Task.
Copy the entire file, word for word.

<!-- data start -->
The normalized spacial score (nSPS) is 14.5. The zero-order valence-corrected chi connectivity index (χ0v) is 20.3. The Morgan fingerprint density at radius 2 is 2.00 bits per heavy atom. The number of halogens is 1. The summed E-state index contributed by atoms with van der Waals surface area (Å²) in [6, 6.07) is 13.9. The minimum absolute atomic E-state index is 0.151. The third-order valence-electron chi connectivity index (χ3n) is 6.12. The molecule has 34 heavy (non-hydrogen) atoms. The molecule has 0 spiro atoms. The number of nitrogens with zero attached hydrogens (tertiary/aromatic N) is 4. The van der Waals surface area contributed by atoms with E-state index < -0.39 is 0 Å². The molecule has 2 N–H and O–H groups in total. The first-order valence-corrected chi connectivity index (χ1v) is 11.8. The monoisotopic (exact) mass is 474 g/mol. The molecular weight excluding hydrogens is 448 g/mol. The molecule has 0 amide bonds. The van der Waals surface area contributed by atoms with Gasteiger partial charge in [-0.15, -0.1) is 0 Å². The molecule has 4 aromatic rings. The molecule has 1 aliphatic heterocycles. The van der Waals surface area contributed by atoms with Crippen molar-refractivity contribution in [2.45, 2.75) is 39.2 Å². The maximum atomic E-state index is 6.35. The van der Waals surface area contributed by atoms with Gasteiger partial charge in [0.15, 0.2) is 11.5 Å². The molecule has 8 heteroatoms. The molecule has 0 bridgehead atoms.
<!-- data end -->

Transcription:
The normalized spacial score (nSPS) is 14.5. The zero-order valence-corrected chi connectivity index (χ0v) is 20.3. The Morgan fingerprint density at radius 2 is 2.00 bits per heavy atom. The number of halogens is 1. The summed E-state index contributed by atoms with van der Waals surface area (Å²) in [6, 6.07) is 13.9. The minimum absolute atomic E-state index is 0.151. The third-order valence-electron chi connectivity index (χ3n) is 6.12. The molecule has 34 heavy (non-hydrogen) atoms. The molecule has 0 spiro atoms. The number of nitrogens with zero attached hydrogens (tertiary/aromatic N) is 4. The van der Waals surface area contributed by atoms with E-state index < -0.39 is 0 Å². The molecule has 2 N–H and O–H groups in total. The first-order valence-corrected chi connectivity index (χ1v) is 11.8. The monoisotopic (exact) mass is 474 g/mol. The molecular weight excluding hydrogens is 448 g/mol. The molecule has 0 amide bonds. The van der Waals surface area contributed by atoms with Gasteiger partial charge in [-0.15, -0.1) is 0 Å². The molecule has 4 aromatic rings. The molecule has 1 aliphatic heterocycles. The van der Waals surface area contributed by atoms with Crippen molar-refractivity contribution in [2.45, 2.75) is 39.2 Å². The maximum atomic E-state index is 6.35. The van der Waals surface area contributed by atoms with Gasteiger partial charge in [0.15, 0.2) is 11.5 Å². The molecule has 8 heteroatoms. The molecule has 0 bridgehead atoms.